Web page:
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April's better-than-expected employment report should ease some fears for stock investors, and raise some eyebrows for bond investors.

The U.S. added 288,000 nonfarm jobs in April, according to the Bureau of Labor Statistics, far more than the 210,000 expected by economists. The unemployment rate fell to 6.3%.

More people employed means more spending -- something the anemic economy needs, and something that goes straight to corporate revenues. While the economy added plenty of low-paying jobs -- 35,000 in retail, for example -- it also added 32,000 well-paying construction jobs.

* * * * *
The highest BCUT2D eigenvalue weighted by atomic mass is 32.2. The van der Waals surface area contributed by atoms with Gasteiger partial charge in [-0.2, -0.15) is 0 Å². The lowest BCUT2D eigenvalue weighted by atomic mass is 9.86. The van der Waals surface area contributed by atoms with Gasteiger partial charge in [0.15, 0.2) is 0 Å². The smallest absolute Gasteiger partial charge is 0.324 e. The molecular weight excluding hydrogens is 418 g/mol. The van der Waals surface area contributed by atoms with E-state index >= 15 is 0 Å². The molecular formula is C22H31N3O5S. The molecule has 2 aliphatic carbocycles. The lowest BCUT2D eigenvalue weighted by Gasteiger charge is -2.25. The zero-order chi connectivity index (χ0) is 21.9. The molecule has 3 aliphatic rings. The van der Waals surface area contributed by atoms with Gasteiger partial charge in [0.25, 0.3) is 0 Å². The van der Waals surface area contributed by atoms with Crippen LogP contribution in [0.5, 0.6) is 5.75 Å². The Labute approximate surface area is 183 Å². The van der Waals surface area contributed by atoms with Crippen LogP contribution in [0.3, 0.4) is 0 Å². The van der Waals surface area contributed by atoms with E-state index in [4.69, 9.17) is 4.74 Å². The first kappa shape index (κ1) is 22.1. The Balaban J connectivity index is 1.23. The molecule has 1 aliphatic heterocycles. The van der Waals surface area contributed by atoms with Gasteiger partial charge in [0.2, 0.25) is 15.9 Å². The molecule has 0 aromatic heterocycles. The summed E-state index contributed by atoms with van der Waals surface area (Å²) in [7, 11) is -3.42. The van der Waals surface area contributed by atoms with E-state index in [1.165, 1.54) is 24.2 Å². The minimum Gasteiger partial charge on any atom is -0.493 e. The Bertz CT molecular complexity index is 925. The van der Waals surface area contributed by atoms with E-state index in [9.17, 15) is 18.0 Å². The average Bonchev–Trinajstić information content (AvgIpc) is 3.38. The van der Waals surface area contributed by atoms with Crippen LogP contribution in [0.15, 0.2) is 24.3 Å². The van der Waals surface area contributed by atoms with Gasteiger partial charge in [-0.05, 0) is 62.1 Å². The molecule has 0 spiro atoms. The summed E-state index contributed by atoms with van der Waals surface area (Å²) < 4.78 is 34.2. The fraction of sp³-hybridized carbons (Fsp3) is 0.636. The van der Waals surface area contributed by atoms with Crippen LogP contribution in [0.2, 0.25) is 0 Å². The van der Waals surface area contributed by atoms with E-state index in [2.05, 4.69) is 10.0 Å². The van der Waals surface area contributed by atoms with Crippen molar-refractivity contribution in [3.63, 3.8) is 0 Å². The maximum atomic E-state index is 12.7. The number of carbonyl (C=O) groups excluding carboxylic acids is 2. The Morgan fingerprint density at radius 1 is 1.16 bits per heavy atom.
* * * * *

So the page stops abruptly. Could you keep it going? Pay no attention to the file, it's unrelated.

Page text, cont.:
SPRING STUNNER: Jobs report blows past forecasts

For bond investors, the picture is more muted. As the economy improves, interest rates tend to rise. Bond prices fall when interest rates rise, and the yield on the benchmark 10-year Treasury note rose to 2.678%.

One worry: Rising rates could choke off the housing market, which has increasingly struggled as the 10-year T-note approaches 3%. (Thirty-year fixed-rate mortgage rates tend to track the 10-year T-note yield.)

To keep the housing market humming, the nation needs strong jobs growth and firm housing prices, says John Lonski, team managing director of the economics group at Moody's Analytics. "Consumers remain unconvinced about the future adequacy of employment income and the durability of home prices," he writes in a recent note to clients.

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